It's Not Just One Thing, to Believe There's a Gas Station on the Corner (Feb 28, 2018)

In-Between Believing (Philosophical Quarterly, 2001)

A Phenomenal, Dispositional Account of Belief (Nous, 2002).

A Dispositional Approach to the Attitudes: Thinking Outside of the Belief Box, in Nottelmann, ed., 2013.

And Daniel Dennett's classic Real Patterns (Journal of Philosophy, 1991).

[image source]

Thursday, January 24, 2019

How to Turn Five Discrete Streams of Consciousness into a Murky Commingling Bog

Here's something you might think you know about consciousness: It's unified and discrete.

When we think about the stream of conscious experience -- the series of conscious thoughts, perceptual experiences, felt emotions, images, etc., that runs through us -- we normally imagine that each person has exactly one such stream. I have my stream, you have yours. Even if we entertain very similar ideas ("the bus is late again!") each of those ideas belongs determinately to each of our streams of experience. We share ideas like we might share a personality trait (each having a full version of each idea or trait), not like we share a brownie (each taking half) or a load (each contributing to the mutual support of a single whole). Our streams of experience may be similar, and we may influence each other, but each stream runs separately without commingling.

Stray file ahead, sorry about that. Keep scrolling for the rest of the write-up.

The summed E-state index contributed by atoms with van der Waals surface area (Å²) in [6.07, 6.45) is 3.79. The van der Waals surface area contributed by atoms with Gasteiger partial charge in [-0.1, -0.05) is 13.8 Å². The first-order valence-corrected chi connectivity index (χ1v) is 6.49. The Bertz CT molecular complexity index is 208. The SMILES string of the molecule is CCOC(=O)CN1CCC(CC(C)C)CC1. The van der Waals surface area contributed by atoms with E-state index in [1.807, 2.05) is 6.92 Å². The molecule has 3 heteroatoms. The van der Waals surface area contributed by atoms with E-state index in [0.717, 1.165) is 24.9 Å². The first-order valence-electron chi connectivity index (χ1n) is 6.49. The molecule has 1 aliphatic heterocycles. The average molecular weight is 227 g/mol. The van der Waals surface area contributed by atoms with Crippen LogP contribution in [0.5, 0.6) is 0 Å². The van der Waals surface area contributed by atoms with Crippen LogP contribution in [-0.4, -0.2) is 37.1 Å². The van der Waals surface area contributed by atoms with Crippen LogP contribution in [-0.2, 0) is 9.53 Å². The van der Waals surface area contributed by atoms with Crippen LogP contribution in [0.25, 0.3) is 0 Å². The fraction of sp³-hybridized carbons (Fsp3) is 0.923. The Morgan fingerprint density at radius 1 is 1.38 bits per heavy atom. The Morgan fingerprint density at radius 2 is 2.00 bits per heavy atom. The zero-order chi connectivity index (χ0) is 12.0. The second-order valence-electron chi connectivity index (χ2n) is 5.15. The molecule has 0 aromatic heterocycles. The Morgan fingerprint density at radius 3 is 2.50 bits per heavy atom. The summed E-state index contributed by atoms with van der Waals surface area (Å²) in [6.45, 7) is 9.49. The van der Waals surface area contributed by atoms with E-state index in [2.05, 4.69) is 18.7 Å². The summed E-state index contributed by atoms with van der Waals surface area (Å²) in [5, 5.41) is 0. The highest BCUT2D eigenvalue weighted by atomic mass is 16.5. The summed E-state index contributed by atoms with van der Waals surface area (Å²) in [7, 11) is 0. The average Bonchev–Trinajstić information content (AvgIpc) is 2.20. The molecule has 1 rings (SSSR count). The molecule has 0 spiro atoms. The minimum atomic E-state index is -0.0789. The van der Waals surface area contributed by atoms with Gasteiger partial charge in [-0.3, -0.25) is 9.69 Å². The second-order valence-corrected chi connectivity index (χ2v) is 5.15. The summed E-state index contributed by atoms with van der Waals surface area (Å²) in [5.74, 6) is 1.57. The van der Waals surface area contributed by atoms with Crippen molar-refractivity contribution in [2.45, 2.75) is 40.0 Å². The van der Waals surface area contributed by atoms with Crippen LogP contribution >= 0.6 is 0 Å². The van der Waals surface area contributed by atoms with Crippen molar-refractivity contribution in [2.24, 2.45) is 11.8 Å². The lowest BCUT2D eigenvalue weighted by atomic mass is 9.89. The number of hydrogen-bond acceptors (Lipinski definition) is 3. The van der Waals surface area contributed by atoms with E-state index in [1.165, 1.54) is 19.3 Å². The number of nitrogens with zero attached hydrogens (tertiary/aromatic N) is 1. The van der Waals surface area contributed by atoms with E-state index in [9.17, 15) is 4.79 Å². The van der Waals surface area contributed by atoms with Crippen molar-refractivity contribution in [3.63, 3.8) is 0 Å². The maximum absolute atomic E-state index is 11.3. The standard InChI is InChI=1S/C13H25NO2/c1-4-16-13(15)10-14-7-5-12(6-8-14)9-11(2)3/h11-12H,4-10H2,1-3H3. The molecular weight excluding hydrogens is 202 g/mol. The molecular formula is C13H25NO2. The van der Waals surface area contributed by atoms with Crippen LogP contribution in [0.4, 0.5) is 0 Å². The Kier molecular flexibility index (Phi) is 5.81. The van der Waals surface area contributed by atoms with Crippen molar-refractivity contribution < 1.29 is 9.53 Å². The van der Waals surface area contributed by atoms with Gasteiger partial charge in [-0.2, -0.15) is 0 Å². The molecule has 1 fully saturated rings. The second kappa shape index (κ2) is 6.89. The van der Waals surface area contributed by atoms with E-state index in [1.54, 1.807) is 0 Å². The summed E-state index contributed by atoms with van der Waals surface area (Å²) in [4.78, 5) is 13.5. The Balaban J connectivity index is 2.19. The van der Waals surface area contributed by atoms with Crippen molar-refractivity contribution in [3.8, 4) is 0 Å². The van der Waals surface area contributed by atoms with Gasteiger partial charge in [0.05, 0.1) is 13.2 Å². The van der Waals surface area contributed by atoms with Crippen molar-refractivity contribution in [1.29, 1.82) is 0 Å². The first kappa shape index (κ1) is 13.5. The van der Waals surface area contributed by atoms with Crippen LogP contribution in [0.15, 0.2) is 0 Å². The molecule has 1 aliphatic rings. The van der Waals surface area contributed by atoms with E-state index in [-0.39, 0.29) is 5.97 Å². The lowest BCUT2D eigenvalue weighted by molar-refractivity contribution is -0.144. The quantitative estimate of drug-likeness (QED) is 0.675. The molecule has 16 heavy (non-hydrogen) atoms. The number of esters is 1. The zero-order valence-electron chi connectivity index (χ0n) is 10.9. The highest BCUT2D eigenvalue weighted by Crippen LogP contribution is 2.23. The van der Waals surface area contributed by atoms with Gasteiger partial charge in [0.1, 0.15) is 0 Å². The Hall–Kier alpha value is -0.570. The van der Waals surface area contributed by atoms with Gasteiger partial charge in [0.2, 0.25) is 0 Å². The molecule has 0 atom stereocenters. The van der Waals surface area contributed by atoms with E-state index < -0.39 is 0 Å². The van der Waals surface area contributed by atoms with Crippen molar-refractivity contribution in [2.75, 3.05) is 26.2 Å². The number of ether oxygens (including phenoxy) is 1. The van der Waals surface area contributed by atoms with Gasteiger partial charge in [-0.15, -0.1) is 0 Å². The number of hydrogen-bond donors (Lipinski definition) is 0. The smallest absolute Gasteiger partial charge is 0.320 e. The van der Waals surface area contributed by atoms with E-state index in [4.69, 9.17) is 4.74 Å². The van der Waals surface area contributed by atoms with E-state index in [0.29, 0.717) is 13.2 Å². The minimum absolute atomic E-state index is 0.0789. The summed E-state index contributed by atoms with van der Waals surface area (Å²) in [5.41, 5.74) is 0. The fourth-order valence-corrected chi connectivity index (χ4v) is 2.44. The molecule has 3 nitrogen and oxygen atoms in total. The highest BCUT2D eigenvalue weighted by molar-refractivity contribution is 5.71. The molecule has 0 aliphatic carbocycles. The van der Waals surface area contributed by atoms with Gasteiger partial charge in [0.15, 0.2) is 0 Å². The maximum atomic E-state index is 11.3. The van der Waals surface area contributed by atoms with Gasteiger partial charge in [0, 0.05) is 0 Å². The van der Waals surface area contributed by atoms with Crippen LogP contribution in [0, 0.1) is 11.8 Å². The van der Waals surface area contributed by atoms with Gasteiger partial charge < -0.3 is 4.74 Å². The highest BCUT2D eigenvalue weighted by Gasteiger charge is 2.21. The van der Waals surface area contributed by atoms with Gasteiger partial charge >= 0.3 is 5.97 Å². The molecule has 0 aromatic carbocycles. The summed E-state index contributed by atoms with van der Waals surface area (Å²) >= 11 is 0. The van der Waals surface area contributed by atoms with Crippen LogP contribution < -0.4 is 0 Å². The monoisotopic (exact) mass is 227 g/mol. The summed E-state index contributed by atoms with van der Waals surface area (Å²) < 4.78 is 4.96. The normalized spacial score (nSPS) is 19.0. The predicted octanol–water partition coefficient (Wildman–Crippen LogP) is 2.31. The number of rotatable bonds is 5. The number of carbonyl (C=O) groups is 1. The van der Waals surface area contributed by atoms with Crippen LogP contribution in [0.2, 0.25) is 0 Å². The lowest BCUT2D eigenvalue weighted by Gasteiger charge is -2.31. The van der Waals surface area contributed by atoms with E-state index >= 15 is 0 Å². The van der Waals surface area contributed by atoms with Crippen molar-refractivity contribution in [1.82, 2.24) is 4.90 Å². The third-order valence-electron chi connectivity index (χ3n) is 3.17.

Likewise, when we count streams of experience or conscious entities, we stick to whole numbers. It sounds like a joke to say that there are two and a half or 3.72 streams of conscious experience, or conscious entities, here in this room. If you and I are in the room with a snail and an anesthesized patient, there are either two conscious entities in the room with two streams of conscious experience (if neither snails nor people in that type of anesthesized state have conscious experiences), or there are three, or there are four. Even if the anethesized patient is "half-awake", being half-awake (or alternatively, dreaming) is to be fully possessed of a stream of experience -- though maybe a hazy stream with confused ideas. Even if the snail isn't capable of explicit self-representation of itself as a thinker, if there's anything it's like to be a snail, then it has a stream of experience of its own snailish sort, unlike a fern, which (we normally think) has no conscious experiences whatsoever.